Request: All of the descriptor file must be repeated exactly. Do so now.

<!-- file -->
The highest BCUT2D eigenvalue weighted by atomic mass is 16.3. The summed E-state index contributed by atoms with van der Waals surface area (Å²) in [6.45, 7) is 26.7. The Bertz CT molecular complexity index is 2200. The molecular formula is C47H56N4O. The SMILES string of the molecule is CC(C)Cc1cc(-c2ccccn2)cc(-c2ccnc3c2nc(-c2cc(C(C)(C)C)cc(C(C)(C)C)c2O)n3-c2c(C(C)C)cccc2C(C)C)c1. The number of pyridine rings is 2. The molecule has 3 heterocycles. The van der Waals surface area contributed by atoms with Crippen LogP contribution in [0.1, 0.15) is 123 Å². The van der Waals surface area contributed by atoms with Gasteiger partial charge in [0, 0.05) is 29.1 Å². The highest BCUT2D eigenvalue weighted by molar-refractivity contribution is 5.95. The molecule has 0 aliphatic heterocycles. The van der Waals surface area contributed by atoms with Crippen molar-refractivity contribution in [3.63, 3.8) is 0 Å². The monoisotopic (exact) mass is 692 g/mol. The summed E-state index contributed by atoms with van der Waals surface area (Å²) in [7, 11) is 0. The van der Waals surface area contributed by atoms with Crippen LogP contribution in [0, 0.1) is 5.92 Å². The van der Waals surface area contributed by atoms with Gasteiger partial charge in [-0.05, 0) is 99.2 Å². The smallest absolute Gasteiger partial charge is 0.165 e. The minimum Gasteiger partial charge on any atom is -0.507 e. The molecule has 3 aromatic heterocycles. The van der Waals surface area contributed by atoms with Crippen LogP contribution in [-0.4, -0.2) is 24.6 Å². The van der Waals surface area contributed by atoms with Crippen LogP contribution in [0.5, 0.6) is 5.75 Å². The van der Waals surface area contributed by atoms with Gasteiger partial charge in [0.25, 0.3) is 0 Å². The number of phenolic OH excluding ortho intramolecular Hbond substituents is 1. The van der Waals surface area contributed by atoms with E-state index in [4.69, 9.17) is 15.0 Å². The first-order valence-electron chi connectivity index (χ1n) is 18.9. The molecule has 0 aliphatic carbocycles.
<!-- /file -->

The highest BCUT2D eigenvalue weighted by atomic mass is 16.3. The summed E-state index contributed by atoms with van der Waals surface area (Å²) in [6.45, 7) is 26.7. The Bertz CT molecular complexity index is 2200. The molecular formula is C47H56N4O. The SMILES string of the molecule is CC(C)Cc1cc(-c2ccccn2)cc(-c2ccnc3c2nc(-c2cc(C(C)(C)C)cc(C(C)(C)C)c2O)n3-c2c(C(C)C)cccc2C(C)C)c1. The number of pyridine rings is 2. The molecule has 3 heterocycles. The van der Waals surface area contributed by atoms with Crippen LogP contribution in [0.1, 0.15) is 123 Å². The van der Waals surface area contributed by atoms with Gasteiger partial charge in [0, 0.05) is 29.1 Å². The highest BCUT2D eigenvalue weighted by molar-refractivity contribution is 5.95. The molecule has 0 aliphatic heterocycles. The van der Waals surface area contributed by atoms with Crippen molar-refractivity contribution in [3.63, 3.8) is 0 Å². The monoisotopic (exact) mass is 692 g/mol. The summed E-state index contributed by atoms with van der Waals surface area (Å²) in [7, 11) is 0. The van der Waals surface area contributed by atoms with Crippen LogP contribution in [0, 0.1) is 5.92 Å². The van der Waals surface area contributed by atoms with Gasteiger partial charge in [-0.05, 0) is 99.2 Å². The smallest absolute Gasteiger partial charge is 0.165 e. The minimum Gasteiger partial charge on any atom is -0.507 e. The molecule has 3 aromatic heterocycles. The van der Waals surface area contributed by atoms with Crippen LogP contribution in [-0.4, -0.2) is 24.6 Å². The van der Waals surface area contributed by atoms with Crippen LogP contribution in [0.5, 0.6) is 5.75 Å². The van der Waals surface area contributed by atoms with Gasteiger partial charge in [0.25, 0.3) is 0 Å². The number of phenolic OH excluding ortho intramolecular Hbond substituents is 1. The van der Waals surface area contributed by atoms with E-state index in [4.69, 9.17) is 15.0 Å². The first-order valence-electron chi connectivity index (χ1n) is 18.9. The molecule has 0 aliphatic carbocycles.